WORK IN PROGRESSThis page is the portal page for A Nation Divided.
A Nation Divided describes the world after the death of President Jefferson Davis, the inauguration of President Robert Barnwell Rhett, the eventual Southern win to the Civil War, and how it affected the world.
Before making any changes to any pages in this story, please contact the maker of this alternate history.
The PoD (Point of Divergence) in this story is the Battle of First Manassas (First Bull Run), in which a patriotic decision by the Confederate President had unforseen outcomes.
This decision, though it does not change the outcome of the event it took place in, it changed the outcome of its inspiration, the American Civil War.
In our timeline, the battle started on July 21st, 1861, in Northeastern Virginia. Two green troops, the Army of Northeastern Virginia and the (Confederate) Army of the Potomac, squared off near the Potomac River.
Although the Northeastern Virginia was on the offensive for most of the battle, by the end, they were on the run. To quote a literary work on this battle, "rumor and roadblocks turned an otherwise orderly disengagement into a full-fledged panic..."
The battle ended a Confederate victory, sending the morale of the Confederacy skyward. It influenced future victories, such as the Seven Day's Battles, Second Manassas (Second Bull Run), Fredericksburg, and Chancellorsville.
As there were with most Civil War battles, there were many civilians looking on. Among these onlookers was none other than Confederate President Jefferson Davis. Near the end of the battle, a group of stragglers (in this story, the 43rd Texas Regiment, Company D, 81st Platoon) was noticed by Davis. in our timeline, Davis briefly considered rallying them to charge into the battle, but quickly decided not to.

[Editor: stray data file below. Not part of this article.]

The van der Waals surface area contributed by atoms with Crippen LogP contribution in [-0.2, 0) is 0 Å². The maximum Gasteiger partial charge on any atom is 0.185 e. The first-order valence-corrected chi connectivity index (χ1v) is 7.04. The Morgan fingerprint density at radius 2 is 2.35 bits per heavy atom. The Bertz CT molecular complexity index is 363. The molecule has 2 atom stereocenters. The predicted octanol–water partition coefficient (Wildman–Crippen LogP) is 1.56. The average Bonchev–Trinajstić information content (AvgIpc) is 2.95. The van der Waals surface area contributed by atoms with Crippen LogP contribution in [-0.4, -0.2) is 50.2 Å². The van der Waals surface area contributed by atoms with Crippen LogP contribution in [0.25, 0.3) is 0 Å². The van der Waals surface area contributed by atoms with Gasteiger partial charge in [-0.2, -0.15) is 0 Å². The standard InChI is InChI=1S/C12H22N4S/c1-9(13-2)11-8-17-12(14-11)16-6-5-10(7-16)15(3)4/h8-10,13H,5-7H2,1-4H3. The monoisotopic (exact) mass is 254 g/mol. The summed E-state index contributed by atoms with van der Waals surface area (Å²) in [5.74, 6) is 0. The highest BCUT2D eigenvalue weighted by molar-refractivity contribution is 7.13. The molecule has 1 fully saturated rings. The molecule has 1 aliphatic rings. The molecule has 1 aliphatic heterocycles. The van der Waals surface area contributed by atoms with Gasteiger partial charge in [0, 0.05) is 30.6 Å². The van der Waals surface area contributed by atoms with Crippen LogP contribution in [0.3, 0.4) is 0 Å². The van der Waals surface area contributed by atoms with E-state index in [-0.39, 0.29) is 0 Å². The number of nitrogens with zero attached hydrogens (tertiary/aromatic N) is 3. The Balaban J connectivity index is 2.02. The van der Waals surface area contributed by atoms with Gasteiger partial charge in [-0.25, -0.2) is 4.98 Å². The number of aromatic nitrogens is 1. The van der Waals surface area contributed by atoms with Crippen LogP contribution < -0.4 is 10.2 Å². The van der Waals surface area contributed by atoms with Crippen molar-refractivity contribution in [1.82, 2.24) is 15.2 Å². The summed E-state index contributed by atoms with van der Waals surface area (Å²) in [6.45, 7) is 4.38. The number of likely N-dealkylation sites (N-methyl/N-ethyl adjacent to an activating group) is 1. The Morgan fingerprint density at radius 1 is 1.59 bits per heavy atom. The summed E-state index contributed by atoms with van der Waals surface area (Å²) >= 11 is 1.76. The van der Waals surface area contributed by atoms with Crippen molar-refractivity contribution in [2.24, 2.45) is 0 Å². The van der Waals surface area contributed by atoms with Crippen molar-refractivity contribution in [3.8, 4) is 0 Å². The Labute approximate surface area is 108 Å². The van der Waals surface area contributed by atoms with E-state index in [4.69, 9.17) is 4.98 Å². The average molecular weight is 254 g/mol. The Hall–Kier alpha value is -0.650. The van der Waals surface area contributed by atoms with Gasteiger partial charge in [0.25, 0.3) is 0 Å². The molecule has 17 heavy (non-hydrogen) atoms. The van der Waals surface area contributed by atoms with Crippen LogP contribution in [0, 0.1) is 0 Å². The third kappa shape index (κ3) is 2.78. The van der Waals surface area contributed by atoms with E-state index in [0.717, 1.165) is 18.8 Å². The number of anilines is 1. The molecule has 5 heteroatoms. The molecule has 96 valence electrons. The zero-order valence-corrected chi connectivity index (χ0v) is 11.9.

In our hypothesis, believing that leading stragglers to battle would be viewed as patriotic and raise Confederate morale, Davis boldly leads the platoon into battle.
Within 3 minutes, he has been wounded by a bullet from a Confederate musket.
Although the doctors try everything, he does not wake up. Mrs. Davis comes to try and talk him through it, a priest comes to pray for him, but it is all no use. He is dead in 4 hours.
Confederate morale hits rock bottom. Washington celebrates, believing that the war is won. Conspiracy theories erupt, among them, that Alexander Stephens killed the president. One gullible planter from Alabama traveled to Richmond, shot Stephens, and fled to Canada. Stephens is dead instantly. The Confederate Congress, not knowing what to do, held an emergency convention on July 23rd. They vote on the next president.
They choose Robert Barnwell Rhett, a delegate from South Carolina. While not a politician, he had many of the qualifications the Confederates wanted in a president.
His choices as president changed the war, and history.